Article 1: “If a power is not expressly granted to the combined federal government of these United States by this Constitution, then that power cannot be exercised, acquired, or enumerated without specific amendment to this document. Therefore, all laws and interpretations of laws which have resulted in the federal government imposing its will on the states or the people without specific authorization from this Constitution or its amendments shall be declared null and void on a date exactly two years following ratification of this amendment by the states in order to allow for an orderly restoration of power back to the states.”
Article 2: “In accordance with Article 1 of this Amendment, all federal laws and regulations currently in place shall be subject to judicial appeal and review to ensure that a specific authorization exists in the Constitution that provides a legal framework for that law to be imposed upon the several states and their citizens. If a court finds that no language in the Constitution specifically authorizes the law or regulation, it shall be declared null and void.”
Article 3: “All new federal laws and regulations created after the date of ratification of this Amendment shall include a note setting forth the constitutional provision under which they are authorized as an appropriate use of federal power. Such legislative notes shall be subject to judicial review to confirm that such constitutional authorization is valid. Authority shall never be gained from subsequent judicial ruling but only from the expressly worded provisions of the Constitution and its amendments.”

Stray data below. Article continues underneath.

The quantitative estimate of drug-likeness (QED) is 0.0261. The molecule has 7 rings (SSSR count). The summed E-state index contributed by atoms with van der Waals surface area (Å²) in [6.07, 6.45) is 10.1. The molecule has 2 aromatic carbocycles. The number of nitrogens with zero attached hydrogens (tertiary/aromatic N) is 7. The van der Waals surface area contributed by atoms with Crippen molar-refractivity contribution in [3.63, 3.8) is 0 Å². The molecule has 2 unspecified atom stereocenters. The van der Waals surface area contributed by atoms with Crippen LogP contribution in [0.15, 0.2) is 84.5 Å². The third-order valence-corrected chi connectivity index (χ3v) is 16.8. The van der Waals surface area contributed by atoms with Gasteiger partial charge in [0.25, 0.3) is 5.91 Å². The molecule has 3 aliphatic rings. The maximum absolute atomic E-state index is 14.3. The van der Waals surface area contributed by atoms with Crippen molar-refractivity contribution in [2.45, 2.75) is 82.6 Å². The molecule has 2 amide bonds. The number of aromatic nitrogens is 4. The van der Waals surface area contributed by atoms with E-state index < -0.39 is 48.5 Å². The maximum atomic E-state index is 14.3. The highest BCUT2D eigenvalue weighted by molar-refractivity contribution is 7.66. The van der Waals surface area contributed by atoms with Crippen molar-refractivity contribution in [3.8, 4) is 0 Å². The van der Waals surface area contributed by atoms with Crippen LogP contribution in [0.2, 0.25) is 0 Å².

Article 4: “The several states shall each retain full sovereignty according to the will of the people as expressed in their individual constitutions. Except in those few instances where the Constitution of the United States expressly grants the federal government power over the states, each state shall make its own determination on how to regulate people, commerce and morals.”
Article 5: “Interstate commerce shall be freely ventured without control by the federal government except that the federal government shall be empowered to ensure that each state must treat commerce with all other states on an equal basis. The federal power to regulate interstate commerce as expressed in this Constitution in Article 1, Section 8, shall not be interpreted to allow the federal government any power to tax, regulate or mandate any transaction beyond those powers which are elsewhere explicitly granted by this Constitution and its amendments.”
Article 6: “The right of the people to move freely from state to state shall not be infringed.”
Article 7: “The power of the federal government or any of its component parts to promote or provide for the general welfare of the United States shall not be construed to mean that the federal government has any powers of regulation, taxation or conscription beyond those explicitly granted in this Constitution or its amendments. The federal government’s interest in the general welfare of the United States does not obligate the nation to provide for the specific welfare of each or any individual citizen of the several states.”
There you have it. It’s longer than I would like, and shorter than it probably needs to be. Perhaps someone can condense it down to a few sentences, but when attempting to secure liberty, it appears to me that there is no excuse for leaving open to interpretation that which can be expressly stated in the first place.
It is, after all, liberal interpretations of our Founding Fathers’ conservative ideas which have gotten us into this mess in the first place.
If you have suggestions or comments on how this amendment can be refined, please send them to me. You don’t have to tell me that it is a pipe dream; I already know that. But as Thoreau said in “Walden,” “If you have built castles in the air, your work need not be lost; that is where they should be. Now put the foundations under them.”